A Conservative MP’s decision to block a bill protecting girls from female genital mutilation was “appalling” and he must change his mind, Treasury minister Liz Truss has said.
Sir Christopher Chope provoked outrage after shouting “object” during a debate on anti-FGM legislation last week.
Ms Truss said she will “look for him around the Commons” to talk it over.
Communities Secretary James Brokenshire said the government is “looking urgently” at how to get the law passed.
Appearing on the BBC’s Andrew Marr Show, Mr Brokenshire said Sir Christopher’s local association was investigating, adding: “I think that’s the best place for this to be dealt with.”
Sir Christopher’s objection – which happened in Friday’s debate in the Commons – has already been heavily criticised by cross-party MPs.
Sir Christopher argued his aim was to stop badly thought-out legislation. He said he had not been objecting to the substance of the issue, but wanted to see all legislation properly debated.
It is not the first time Sir Christopher has come under fire for objecting. He previously infuriated campaigners by objecting to a ban on upskirting last year.
Speaking on Sky News’ Sophy Ridge on Sunday, Chief Secretary to the Treasury Liz Truss said: “When I see one of my colleagues opposing a measure which could have saved girls’ lives, could have saved girls from that horrendous experience, I’m absolutely appalled.
“I’m going to be speaking to him this week. I want to see him change his mind, I want to see the Conservative Party make sure that we show that that is completely unacceptable.”
She added: “I think Conservatives do need to put peer pressure on our colleagues who are stopping these types of things happening.”
Meanwhile, asked by the BBC’s Andrew Marr whether he was proud to be Sir Christopher’s colleague, Mr Brokenshire said: “I’m just hugely disappointed.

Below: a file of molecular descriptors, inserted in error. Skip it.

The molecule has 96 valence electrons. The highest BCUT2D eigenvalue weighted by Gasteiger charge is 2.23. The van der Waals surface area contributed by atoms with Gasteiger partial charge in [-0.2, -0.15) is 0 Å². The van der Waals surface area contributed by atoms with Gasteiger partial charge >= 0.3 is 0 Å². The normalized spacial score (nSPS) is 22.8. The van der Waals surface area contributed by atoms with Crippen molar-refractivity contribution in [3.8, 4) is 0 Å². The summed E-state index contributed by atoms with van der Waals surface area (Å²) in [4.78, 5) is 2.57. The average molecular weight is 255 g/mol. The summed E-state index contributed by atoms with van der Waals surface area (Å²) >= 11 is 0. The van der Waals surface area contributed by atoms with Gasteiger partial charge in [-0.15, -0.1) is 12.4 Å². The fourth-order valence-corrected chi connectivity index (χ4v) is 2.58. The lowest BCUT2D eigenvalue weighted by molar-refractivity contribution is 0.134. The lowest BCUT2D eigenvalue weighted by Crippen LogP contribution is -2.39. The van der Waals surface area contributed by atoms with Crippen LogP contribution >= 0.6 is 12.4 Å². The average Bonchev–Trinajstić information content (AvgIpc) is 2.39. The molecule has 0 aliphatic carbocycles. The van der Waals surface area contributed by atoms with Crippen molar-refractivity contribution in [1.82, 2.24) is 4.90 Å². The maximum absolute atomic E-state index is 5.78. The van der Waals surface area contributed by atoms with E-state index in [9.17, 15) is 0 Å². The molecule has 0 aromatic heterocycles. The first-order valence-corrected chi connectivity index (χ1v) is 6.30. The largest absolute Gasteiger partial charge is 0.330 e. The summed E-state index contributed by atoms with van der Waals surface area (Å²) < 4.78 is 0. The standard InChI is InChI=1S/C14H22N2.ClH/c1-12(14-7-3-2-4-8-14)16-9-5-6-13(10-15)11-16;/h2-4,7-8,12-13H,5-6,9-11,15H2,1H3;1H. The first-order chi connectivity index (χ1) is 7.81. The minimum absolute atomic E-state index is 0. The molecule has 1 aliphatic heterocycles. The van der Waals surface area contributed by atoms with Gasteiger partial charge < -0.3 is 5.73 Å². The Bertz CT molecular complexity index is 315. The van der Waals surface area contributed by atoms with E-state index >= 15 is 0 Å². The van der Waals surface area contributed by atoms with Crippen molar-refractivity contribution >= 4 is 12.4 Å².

“I understand that Christopher feels a lot about the process issues, about debate, about the way Parliament operates.
“But on this, I hope he will even reflect because this is a hugely sensitive and serious issue.”
Mr Brokenshire reiterated what the government’s Chief Whip, Julian Smith, had tweeted on Friday, saying work is being done to bring back the FGM bill in government time.
How was the bill stopped?
The private member’s bill on Friday, brought by crossbench peer Lord Berkley of Knighton, would have allowed the courts to make interim care orders under the Children Act, in cases where children are believed to be at risk of FGM. The bill had already cleared the House of Lords.
But parliamentary rules mean it only requires one MP to shout “object” to a private member’s bill which is listed for a second reading but not debated to block its progress.
The BBC’s parliamentary correspondent Mark D’Arcy said with a lot of private members’ bills in the queue for consideration in Parliament, this one was unlikely to become law unless the government got behind it or decided to attach it to another piece of legislation.
Earlier this month, a woman who mutilated her three-year-old daughter became the first person in the UK to be found guilty of FGM.